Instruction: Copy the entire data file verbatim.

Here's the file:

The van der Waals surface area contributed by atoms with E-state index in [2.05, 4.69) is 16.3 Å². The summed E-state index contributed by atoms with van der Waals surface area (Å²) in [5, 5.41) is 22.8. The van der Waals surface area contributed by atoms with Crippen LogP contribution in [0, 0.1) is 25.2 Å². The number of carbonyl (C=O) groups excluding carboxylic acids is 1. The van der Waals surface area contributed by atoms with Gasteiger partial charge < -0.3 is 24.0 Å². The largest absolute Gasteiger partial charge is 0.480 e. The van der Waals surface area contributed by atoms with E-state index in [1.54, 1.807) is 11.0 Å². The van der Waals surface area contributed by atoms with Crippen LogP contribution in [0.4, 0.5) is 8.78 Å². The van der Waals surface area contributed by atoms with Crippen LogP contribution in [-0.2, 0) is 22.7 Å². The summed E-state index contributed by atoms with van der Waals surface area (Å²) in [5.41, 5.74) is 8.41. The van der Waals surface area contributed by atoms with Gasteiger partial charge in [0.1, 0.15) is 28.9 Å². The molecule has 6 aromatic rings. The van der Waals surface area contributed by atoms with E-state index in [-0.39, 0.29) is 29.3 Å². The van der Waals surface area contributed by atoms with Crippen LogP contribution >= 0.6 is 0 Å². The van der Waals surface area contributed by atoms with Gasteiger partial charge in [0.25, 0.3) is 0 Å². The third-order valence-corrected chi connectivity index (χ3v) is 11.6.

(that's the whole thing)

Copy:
The van der Waals surface area contributed by atoms with E-state index in [2.05, 4.69) is 16.3 Å². The summed E-state index contributed by atoms with van der Waals surface area (Å²) in [5, 5.41) is 22.8. The van der Waals surface area contributed by atoms with Crippen LogP contribution in [0, 0.1) is 25.2 Å². The number of carbonyl (C=O) groups excluding carboxylic acids is 1. The van der Waals surface area contributed by atoms with Gasteiger partial charge < -0.3 is 24.0 Å². The largest absolute Gasteiger partial charge is 0.480 e. The van der Waals surface area contributed by atoms with E-state index in [1.54, 1.807) is 11.0 Å². The van der Waals surface area contributed by atoms with Crippen LogP contribution in [0.4, 0.5) is 8.78 Å². The van der Waals surface area contributed by atoms with Crippen LogP contribution in [-0.2, 0) is 22.7 Å². The summed E-state index contributed by atoms with van der Waals surface area (Å²) in [5.41, 5.74) is 8.41. The van der Waals surface area contributed by atoms with Gasteiger partial charge in [0.1, 0.15) is 28.9 Å². The molecule has 6 aromatic rings. The van der Waals surface area contributed by atoms with E-state index in [-0.39, 0.29) is 29.3 Å². The van der Waals surface area contributed by atoms with Crippen LogP contribution >= 0.6 is 0 Å². The van der Waals surface area contributed by atoms with Gasteiger partial charge in [0.25, 0.3) is 0 Å². The third-order valence-corrected chi connectivity index (χ3v) is 11.6.